South Dakota Abortion Centers Must Tell Women Abortion Kills Children
by Steven Ertelt
August 20, 2009
Pierre, SD (LifeNews.com) — A federal judge has struck down a South Dakota law that requires abortion centers to tell women that the abortion could increase the mental health risk of suicide. Judge Karen Schreier issue a ruling today striking down the law, calling it untruthful and misleading.
Concerning the suicide portion of the provision, the judge wrote that "such a risk is not known,’" and, therefore, the "the suicide disclosure language of the statute is untruthful and misleading."
However, studies have consistently shown that abortion makes it more likely that women will consider suicide.
A March 2004 report from the National Institutes of Health revealed that suicide is now the third leading cause of death among America’s young people. In fact, for teen girls and young women, the suicide rate has tripled over the past 25 years.
While suicide among women in the typical abortion age range is rising, suicide rates for Americans in general are dropping across the country.
Dr. David Reardon, director of the Springfield, Illinois-based Elliot Institute, says abortion is partly to blame for the increase.
"Given the fact that more than half of all women having abortions are under the age of 25, and more than 20 percent of women having abortions are teenagers, the increased suicide rate among teens and young women is sadly not a surprise," Reardon said
An Elliot Institute study published in August 2003 edition of the Southern Medical Journal found that women who had abortions were seven times more likely to commit suicide than women who gave birth.
The federal judge also overturned a portion of the law requiring Planned Parenthood, which runs the only abortion business in the state, located in Sioux Falls, to tell women they "have an existing relationship with that unborn human being, which is protected by law and that the abortion will terminate that relationship and those rights.
That disclosure is unconstitutional, Judge Schreier claimed.
The law in question also calls on abortion facilities to inform women considering an abortion that "the abortion will terminate the life of a whole, separate, unique, living human being."
Judge Schreier upheld that portion of the new aspects of the informed consent law the state legislature overwhelmingly approved.
Planned Parenthood officials had refused to follow the law and came close to the state health department revoking its medical license as a result.
The state health department drafted a letter to the abortion business on August 7 saying that, during an inspection in May, it failed to properly inform women of the effects of an abortion.
The letter, according to an Argus Leader newspaper report, gave Planned Parenthood until August 22 to submit a plan to correct its failure to follow state law.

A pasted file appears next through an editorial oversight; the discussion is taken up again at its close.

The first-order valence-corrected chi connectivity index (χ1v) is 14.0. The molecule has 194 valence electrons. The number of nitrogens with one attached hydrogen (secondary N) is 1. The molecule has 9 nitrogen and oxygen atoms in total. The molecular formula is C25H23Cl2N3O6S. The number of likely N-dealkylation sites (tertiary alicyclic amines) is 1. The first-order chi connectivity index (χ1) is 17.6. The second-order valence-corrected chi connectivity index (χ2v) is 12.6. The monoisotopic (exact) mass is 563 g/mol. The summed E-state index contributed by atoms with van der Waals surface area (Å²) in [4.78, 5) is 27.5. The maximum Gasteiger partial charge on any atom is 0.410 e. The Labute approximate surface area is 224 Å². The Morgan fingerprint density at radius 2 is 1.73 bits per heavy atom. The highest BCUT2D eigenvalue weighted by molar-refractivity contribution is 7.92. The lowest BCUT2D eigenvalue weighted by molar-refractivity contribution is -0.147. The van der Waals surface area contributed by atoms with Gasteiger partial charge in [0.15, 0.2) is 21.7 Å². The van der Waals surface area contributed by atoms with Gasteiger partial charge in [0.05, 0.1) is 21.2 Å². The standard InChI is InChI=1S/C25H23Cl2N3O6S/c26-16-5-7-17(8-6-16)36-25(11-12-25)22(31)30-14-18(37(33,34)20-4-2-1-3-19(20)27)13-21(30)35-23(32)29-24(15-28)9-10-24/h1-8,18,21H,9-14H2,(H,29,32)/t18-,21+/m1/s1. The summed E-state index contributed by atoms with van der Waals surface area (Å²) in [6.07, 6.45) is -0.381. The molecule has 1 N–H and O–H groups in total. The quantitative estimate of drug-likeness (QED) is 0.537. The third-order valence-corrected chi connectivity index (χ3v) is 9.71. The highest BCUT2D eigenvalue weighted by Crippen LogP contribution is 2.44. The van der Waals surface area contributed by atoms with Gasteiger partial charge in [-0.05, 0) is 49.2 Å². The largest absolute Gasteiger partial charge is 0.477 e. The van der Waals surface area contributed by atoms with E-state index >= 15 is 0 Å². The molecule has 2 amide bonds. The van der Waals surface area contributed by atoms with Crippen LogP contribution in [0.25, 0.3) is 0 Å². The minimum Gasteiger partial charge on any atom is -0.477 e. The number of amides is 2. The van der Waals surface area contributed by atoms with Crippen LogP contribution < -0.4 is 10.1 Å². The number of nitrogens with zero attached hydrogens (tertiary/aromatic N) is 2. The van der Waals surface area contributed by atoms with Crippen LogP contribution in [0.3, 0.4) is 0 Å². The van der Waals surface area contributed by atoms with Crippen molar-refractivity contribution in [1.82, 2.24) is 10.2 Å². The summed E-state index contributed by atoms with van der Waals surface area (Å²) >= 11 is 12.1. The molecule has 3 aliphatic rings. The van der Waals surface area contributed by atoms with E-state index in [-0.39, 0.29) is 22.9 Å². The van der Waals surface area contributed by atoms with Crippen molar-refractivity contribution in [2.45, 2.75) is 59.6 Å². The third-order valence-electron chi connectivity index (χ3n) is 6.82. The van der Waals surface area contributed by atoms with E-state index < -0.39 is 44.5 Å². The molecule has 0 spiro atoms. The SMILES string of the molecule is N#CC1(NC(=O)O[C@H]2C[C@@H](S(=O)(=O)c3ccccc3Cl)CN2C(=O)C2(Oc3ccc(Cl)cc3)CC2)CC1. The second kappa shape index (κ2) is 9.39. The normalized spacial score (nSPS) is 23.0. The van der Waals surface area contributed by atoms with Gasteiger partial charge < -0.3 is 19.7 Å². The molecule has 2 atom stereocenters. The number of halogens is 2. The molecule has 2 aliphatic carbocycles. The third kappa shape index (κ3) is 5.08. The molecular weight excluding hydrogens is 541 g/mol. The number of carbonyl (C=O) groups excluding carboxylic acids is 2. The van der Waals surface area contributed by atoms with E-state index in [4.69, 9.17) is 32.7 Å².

The abortion business says it doesn’t have to follow the law because it filed a lawsuit asking the judge for an injunction to be able to leave women in the dark about what an abortion does.
The state legislature approved modifications to the informed consent law in 2005 with that instruction and information on the plethora of medical and psychological problems associated with abortion.
Planned Parenthood claimed making them tell women the truth about abortion’s problems would infringe on the free speech rights of abortion practitioners and filed suit against the law.
The letter, the newspaper says, follows a meeting between Planned Parenthood and state officials on July 30. When the meeting failed to result in the abortion business agreeing to follow state law, officials acted.
We knew if we didn’t reach an interim agreement with them then this would occur, Planned Parenthood spokeswoman Kathi Di Nicola told the paper. Its procedural, to an extent.
After getting the letter, Planned Parenthood, on Tuesday, asked Judge Schreier for a temporary restraining order, which would prevent the state from making good on restricting its medical license.
After Planned Parenthood sued to stop the law, U.S. District Judge Karen Schreier granted the injunction it sought. She issued the ruling saying she believed Planned Parenthood would prevail in its case and agreed that first amendment rights would be improperly trumped.
The state appealed the ruling for the temporary injunction and a three judge panel of the appeals court agreed on a 2-1 ruling and continued the injunction.
But then the 8th U.S. Circuit Court of Appeals overruled the injunction last July and the state began enforcing the law.
Assistant Attorney General John Guhin defended the law during the hearing before the appeals court.
"The Legislature became convinced women are not getting information about the unborn life within them," he said at the time.
"The really sad part is that it might be a husband, boyfriend, even parents" who pressured a woman to have an abortion and the state legislature wanted women to know they have a right to keep the baby, he added.
Two pregnancy centers eventually joined the state as defendants in the case.
"When the pregnant mothers realize that abortion involves the termination of the life of a human being, they look at the procedure in a different light," Leslee Unruh, Alpha Center president, said previously. "It is not taken lightly and for most of the women this fact is of critical importance and leads them to search for other alternatives."
They also counsel women who have had abortions and say they were not well informed by the abortion centers beforehand.
Similar informed consent laws in other states have reduced the number of abortions and helped women in unplanned pregnancies find local agencies that will help them.
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